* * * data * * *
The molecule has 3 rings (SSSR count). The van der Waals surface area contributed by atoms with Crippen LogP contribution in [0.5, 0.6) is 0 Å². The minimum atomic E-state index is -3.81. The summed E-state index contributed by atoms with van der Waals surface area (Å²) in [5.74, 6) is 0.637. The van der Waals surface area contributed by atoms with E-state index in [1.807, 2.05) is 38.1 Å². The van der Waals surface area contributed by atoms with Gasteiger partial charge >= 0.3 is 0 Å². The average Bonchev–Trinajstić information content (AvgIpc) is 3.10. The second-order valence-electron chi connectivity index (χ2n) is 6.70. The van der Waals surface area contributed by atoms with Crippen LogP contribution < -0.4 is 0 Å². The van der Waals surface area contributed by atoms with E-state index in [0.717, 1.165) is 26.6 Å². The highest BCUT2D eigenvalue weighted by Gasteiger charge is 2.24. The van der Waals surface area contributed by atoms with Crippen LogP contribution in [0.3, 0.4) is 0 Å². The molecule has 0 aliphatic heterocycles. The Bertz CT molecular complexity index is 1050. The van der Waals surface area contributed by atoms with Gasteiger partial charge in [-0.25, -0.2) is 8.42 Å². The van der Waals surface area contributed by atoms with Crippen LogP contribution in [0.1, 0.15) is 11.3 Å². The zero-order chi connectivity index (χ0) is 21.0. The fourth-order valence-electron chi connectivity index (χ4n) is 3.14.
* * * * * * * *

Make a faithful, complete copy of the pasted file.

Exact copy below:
The molecule has 3 rings (SSSR count). The van der Waals surface area contributed by atoms with Crippen LogP contribution in [0.5, 0.6) is 0 Å². The minimum atomic E-state index is -3.81. The summed E-state index contributed by atoms with van der Waals surface area (Å²) in [5.74, 6) is 0.637. The van der Waals surface area contributed by atoms with E-state index in [1.807, 2.05) is 38.1 Å². The van der Waals surface area contributed by atoms with Gasteiger partial charge >= 0.3 is 0 Å². The average Bonchev–Trinajstić information content (AvgIpc) is 3.10. The second-order valence-electron chi connectivity index (χ2n) is 6.70. The van der Waals surface area contributed by atoms with Crippen LogP contribution < -0.4 is 0 Å². The van der Waals surface area contributed by atoms with E-state index in [0.717, 1.165) is 26.6 Å². The highest BCUT2D eigenvalue weighted by Gasteiger charge is 2.24. The van der Waals surface area contributed by atoms with Crippen LogP contribution in [0.3, 0.4) is 0 Å². The molecule has 0 aliphatic heterocycles. The Bertz CT molecular complexity index is 1050. The van der Waals surface area contributed by atoms with Gasteiger partial charge in [-0.25, -0.2) is 8.42 Å². The van der Waals surface area contributed by atoms with Crippen LogP contribution in [0.1, 0.15) is 11.3 Å². The zero-order chi connectivity index (χ0) is 21.0. The fourth-order valence-electron chi connectivity index (χ4n) is 3.14.